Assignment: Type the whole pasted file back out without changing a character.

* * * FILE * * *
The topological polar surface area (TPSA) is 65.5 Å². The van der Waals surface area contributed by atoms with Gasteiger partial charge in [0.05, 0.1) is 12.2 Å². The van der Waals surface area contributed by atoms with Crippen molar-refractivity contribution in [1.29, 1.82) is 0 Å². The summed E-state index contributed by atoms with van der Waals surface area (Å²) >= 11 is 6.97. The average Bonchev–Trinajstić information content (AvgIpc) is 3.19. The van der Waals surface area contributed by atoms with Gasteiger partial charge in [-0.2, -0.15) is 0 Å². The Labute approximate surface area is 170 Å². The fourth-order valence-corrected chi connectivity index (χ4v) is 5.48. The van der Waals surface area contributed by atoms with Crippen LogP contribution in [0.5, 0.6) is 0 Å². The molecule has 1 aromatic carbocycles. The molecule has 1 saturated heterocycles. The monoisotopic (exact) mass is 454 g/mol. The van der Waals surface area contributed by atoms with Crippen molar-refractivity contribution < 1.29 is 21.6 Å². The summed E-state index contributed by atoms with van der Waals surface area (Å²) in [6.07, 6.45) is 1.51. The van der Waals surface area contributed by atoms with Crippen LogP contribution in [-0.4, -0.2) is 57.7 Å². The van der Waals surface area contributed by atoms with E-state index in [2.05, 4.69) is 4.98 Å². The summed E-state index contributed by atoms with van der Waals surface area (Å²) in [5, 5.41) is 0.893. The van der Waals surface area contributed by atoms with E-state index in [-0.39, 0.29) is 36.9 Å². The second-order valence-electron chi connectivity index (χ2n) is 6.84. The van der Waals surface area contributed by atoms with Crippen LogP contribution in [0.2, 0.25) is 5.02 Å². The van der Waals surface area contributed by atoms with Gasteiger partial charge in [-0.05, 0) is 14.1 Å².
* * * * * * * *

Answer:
The topological polar surface area (TPSA) is 65.5 Å². The van der Waals surface area contributed by atoms with Gasteiger partial charge in [0.05, 0.1) is 12.2 Å². The van der Waals surface area contributed by atoms with Crippen molar-refractivity contribution in [1.29, 1.82) is 0 Å². The summed E-state index contributed by atoms with van der Waals surface area (Å²) >= 11 is 6.97. The average Bonchev–Trinajstić information content (AvgIpc) is 3.19. The van der Waals surface area contributed by atoms with Gasteiger partial charge in [-0.2, -0.15) is 0 Å². The Labute approximate surface area is 170 Å². The fourth-order valence-corrected chi connectivity index (χ4v) is 5.48. The van der Waals surface area contributed by atoms with Crippen LogP contribution in [0.5, 0.6) is 0 Å². The molecule has 1 aromatic carbocycles. The molecule has 1 saturated heterocycles. The monoisotopic (exact) mass is 454 g/mol. The van der Waals surface area contributed by atoms with Crippen molar-refractivity contribution < 1.29 is 21.6 Å². The summed E-state index contributed by atoms with van der Waals surface area (Å²) in [6.07, 6.45) is 1.51. The van der Waals surface area contributed by atoms with Crippen LogP contribution in [-0.4, -0.2) is 57.7 Å². The van der Waals surface area contributed by atoms with E-state index in [2.05, 4.69) is 4.98 Å². The summed E-state index contributed by atoms with van der Waals surface area (Å²) in [5, 5.41) is 0.893. The van der Waals surface area contributed by atoms with E-state index in [-0.39, 0.29) is 36.9 Å². The second-order valence-electron chi connectivity index (χ2n) is 6.84. The van der Waals surface area contributed by atoms with Crippen LogP contribution in [0.2, 0.25) is 5.02 Å². The van der Waals surface area contributed by atoms with Gasteiger partial charge in [-0.05, 0) is 14.1 Å².